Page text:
The Case For An Older Haile
Haile Gebrselassie first competed outside Ethiopia in 1991. Regardless of what went on in his age determination process, a discrepancy between Haile’s official age and the age he appeared to be was noticed right away by Western observers. Photographer Victah Sailer saw Gebrselassie claim a bronze medal at the World Junior Cross Country Championships in Boston in 1992. He took no notice of the future legend then, but when he saw Haile win the World Championships 10,000m in Stuttgart the following year, Sailer observed that “he looked older” than his official age of 20 years.
But is merely looking older than you claim to be evidence that you really are? Well, yes. Humans are exceptionally skilled at assessing one another’s age by the appearance of the face. It’s a hardwired gift that, according to evolutionary biologists, is useful in selecting “mates” of the appropriate age. In 1995, psychologists Mike Burt and David Perrett conducted a study in which subjects were asked to guess the ages of adults between the ages of 20 and 54 from color photographs of their faces. The guesses deviated from the actual ages by an average of only 2.39 years.
I showed a portrait photograph of Haile Gebrselassie, taken in November 2010, when he was supposedly 37 years and seven months old, to a number of people who did not know who he was, and asked them to guess his age. The average guess was 43.13 years. Of course, there are exceptional cases of individuals who look older than they are, but when considered with the other circumstantial evidence that Gebrselassie is older than his passport states, this informal experiment strengthens the case.
In addition to Hirsa Lemi’s testimony and Gebrselassie’s appearance, there are a couple of other bits of circumstantial evidence that suggest the current marathon world-record holder may be a few years older than he claims to be. First, certain elements of Haile’s biography don’t line up well with his official date of birth. For example, in June 1988, Gebrselassie, having already graduated from high school, traveled alone from his home village of Asella to Addis Ababa to visit his brother Tekeye, during which visit he ran the Abebe Bikila Marathon. Officially, Haile had just turned 16. Even in Ethiopia, that’s awfully young to be out of high school and traveling long distances alone to run full marathons.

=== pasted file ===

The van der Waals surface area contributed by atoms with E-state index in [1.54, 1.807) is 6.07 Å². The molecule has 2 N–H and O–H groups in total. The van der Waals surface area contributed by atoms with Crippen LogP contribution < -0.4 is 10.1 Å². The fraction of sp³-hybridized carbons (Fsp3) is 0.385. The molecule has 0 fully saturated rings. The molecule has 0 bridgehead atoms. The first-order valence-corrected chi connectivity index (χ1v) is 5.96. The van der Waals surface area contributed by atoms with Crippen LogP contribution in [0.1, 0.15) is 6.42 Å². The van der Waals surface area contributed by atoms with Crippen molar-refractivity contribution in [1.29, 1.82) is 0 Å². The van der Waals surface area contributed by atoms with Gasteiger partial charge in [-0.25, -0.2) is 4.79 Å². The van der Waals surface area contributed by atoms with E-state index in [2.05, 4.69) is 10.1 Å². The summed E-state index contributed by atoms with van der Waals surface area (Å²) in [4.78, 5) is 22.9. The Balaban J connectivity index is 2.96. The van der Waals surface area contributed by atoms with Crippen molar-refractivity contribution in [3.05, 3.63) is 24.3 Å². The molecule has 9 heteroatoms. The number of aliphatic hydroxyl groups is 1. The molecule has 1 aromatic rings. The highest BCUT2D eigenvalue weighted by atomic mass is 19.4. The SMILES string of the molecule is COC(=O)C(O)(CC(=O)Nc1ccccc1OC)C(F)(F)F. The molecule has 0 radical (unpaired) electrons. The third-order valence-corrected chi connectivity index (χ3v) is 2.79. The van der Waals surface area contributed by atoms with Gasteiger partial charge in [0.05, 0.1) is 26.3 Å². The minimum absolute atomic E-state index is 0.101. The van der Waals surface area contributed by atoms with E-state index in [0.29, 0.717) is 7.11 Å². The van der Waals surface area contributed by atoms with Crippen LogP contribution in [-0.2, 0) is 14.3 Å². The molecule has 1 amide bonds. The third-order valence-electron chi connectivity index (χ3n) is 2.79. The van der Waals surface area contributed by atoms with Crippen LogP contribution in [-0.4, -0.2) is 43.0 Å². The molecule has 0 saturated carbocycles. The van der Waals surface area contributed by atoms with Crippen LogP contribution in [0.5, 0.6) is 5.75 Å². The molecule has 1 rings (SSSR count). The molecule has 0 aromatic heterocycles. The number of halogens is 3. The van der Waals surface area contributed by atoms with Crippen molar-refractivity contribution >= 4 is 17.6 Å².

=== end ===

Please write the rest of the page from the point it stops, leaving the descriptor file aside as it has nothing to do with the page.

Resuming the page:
Seven years earlier, during the 1980 Olympics, Gebrselassie pinched a set of batteries from his father and installed them in a transistor radio so he could listen to coverage of the men’s 5000m and 10,000m races, which were won by early Ethiopian running hero Miruts Yifter. Gebrselassie was, according to his official date of birth, just seven years old then.
Longtime television running commentator Toni Reavis expressed his doubts about this story in an email message. “Being a great sports fan my whole life,” he wrote, “seven is about as young as I can imagine a kid being and still having the combination of wits to take dad’s batteries, and interest to know when the Games would be airing, and the time to have followed a hero long enough to be in his thrall. In fact, it sounds more like something a ten-year-old would be up to.”
Reavis points out that, during those Olympics, there was much speculation about Yifter’s own age. His passport said he was 33, but he had a big bald spot on the top of his head and other reports placed his age as high as 42. When questioned directly about the matter, Yifter replied, “Men may steal my chickens. Men may steal my sheep. But no man can steal my age.”
Gebrselassie is similarly cagey in his answers to questions about his age. One might expect an athlete who truly believes that his passport date of birth is accurate and wants to put doubts about his age to rest to respond to such inquiries by saying something like this: “Listen, I know I look a little older, but I really am 37. It’s true that I don’t have a birth certificate and I don’t know my exact date of birth, but when I got my first passport, the government went through a thorough and impartial age determination process, which I cooperated with to the best of my ability, and I think they got it about right.”
Such an answer would probably be accepted at face value by many. Instead, Gebrselassie chooses to be evasive in responding to questions about his age, as he was, for example, at a press conference held before the 2010 Marathon Popular in Madrid.
“What’s your real age—over 40?” a reporter asked.
“It’s true, I’m not 37,” Gebrselassie joked. “I’m 27. But, seriously speaking, it doesn’t matter how old I am. Age is just a number.”